Michigan movie theaters are reopening this week, but... why?

Emagine Theater in Royal Oak. - Emagine Theater, via Google Maps/Street View
Emagine Theater, via Google Maps/Street View
Emagine Theater in Royal Oak.

Due to new orders from the state of Michigan, movie theaters — as well as bowling alleys, casinos, stadiums, and high schools — are permitted to reopen... despite the fact that while coronavirus cases are going down, they still remain far higher than what they were in the previous peak in the spring.

Movie theaters have been closed since Nov. 18. AMC Theatres quickly reopened Monday, Dec. 21, while Emagine Theatres and MJR Digital Cinemas are set to reopen on Wednesday, and Royal Oak's Main Art Theatre is set to reopen Friday.

Capacity limits are set at 100, and masks are required. The theaters will implement thorough cleaning procedures, as well as social distancing requirements.

But they don't expect to make any money. That's because per orders from the Michigan Department of Health and Human Services, concessions aren't allowed.

Emagine chairman Paul Glantz said concession sales represent 48% of the chain's per capita income, according to The Detroit News, and while the theater will allow for carry-out concessions orders... why would you buy overpriced popcorn to munch on without a movie?

Plus there's the fact that in a year when Hollywood was disrupted, pickings for new flicks are slim. At Emagine, the big-tent movie is Wonder Woman 1984, which opens Friday, but that film is also being simultaneously released to stream on demand on HBO Max through a new deal with Warner Bros. Other films at Emagine include Monster Hunter, Fatale, The Croods: New Age, and older Christmas flicks like The Muppet Christmas Carole and Daddy's Home 2.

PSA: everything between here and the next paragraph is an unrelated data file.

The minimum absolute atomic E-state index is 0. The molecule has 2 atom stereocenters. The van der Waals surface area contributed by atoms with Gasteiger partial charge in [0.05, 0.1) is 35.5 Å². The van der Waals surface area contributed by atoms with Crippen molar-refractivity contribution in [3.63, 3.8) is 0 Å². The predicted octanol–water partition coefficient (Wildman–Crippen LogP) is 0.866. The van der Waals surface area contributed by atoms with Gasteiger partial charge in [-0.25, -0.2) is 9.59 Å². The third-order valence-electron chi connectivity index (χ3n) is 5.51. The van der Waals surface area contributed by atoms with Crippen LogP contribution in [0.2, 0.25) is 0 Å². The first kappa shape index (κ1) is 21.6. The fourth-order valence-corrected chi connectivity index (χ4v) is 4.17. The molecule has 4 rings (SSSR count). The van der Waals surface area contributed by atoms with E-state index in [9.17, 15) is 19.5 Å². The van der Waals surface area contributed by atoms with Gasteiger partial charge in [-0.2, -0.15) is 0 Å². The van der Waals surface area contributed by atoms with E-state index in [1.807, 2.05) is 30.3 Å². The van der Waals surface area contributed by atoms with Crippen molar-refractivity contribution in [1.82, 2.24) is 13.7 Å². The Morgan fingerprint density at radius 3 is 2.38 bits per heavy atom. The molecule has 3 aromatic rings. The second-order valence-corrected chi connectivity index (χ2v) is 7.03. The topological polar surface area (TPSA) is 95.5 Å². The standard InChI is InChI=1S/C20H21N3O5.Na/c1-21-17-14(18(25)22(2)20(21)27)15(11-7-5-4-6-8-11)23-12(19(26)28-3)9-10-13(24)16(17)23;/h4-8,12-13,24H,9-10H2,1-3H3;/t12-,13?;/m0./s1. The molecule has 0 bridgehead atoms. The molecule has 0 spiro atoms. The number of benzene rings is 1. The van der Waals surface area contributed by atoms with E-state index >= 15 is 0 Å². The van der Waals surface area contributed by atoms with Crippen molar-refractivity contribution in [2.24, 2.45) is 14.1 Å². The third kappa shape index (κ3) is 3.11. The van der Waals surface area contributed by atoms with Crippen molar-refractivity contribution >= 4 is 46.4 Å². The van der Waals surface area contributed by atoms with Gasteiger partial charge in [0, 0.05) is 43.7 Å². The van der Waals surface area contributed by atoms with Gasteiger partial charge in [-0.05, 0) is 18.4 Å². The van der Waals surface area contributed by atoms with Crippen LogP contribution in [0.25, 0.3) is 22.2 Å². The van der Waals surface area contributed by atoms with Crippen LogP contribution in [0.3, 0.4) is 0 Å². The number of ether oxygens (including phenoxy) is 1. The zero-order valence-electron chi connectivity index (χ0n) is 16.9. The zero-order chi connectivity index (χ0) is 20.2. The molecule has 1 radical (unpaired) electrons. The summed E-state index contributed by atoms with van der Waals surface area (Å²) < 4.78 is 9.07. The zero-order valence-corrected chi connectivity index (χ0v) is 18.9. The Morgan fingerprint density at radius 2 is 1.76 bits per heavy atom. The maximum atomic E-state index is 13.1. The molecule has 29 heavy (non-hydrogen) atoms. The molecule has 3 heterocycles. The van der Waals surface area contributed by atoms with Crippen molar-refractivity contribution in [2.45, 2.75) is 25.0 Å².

"The importance of opening is that we're all creatures of habit and taking movie-going out of one's habit this year is detrimental to our business long-term," Glantz, who has previously sparred with Governor Gretchen Whitmer over the state's lockdown, told the paper. "It's really important we get open because the week between Christmas and New Year's is typically one of the busiest times of the year."

That's a curious logic because the virus evolved to thrive on the habits of host creatures, especially social host creatures like humans, where it can spread from one host to another.

Indoor dining at restaurants remains closed until Jan. 15, and we're a bit confused why the state didn't postpone reopening these other industries until then, too.

Anyway, if you must see a movie, please be safe.

We have a new events newsletter! Find out the best things to do in the area every Thursday in your inbox.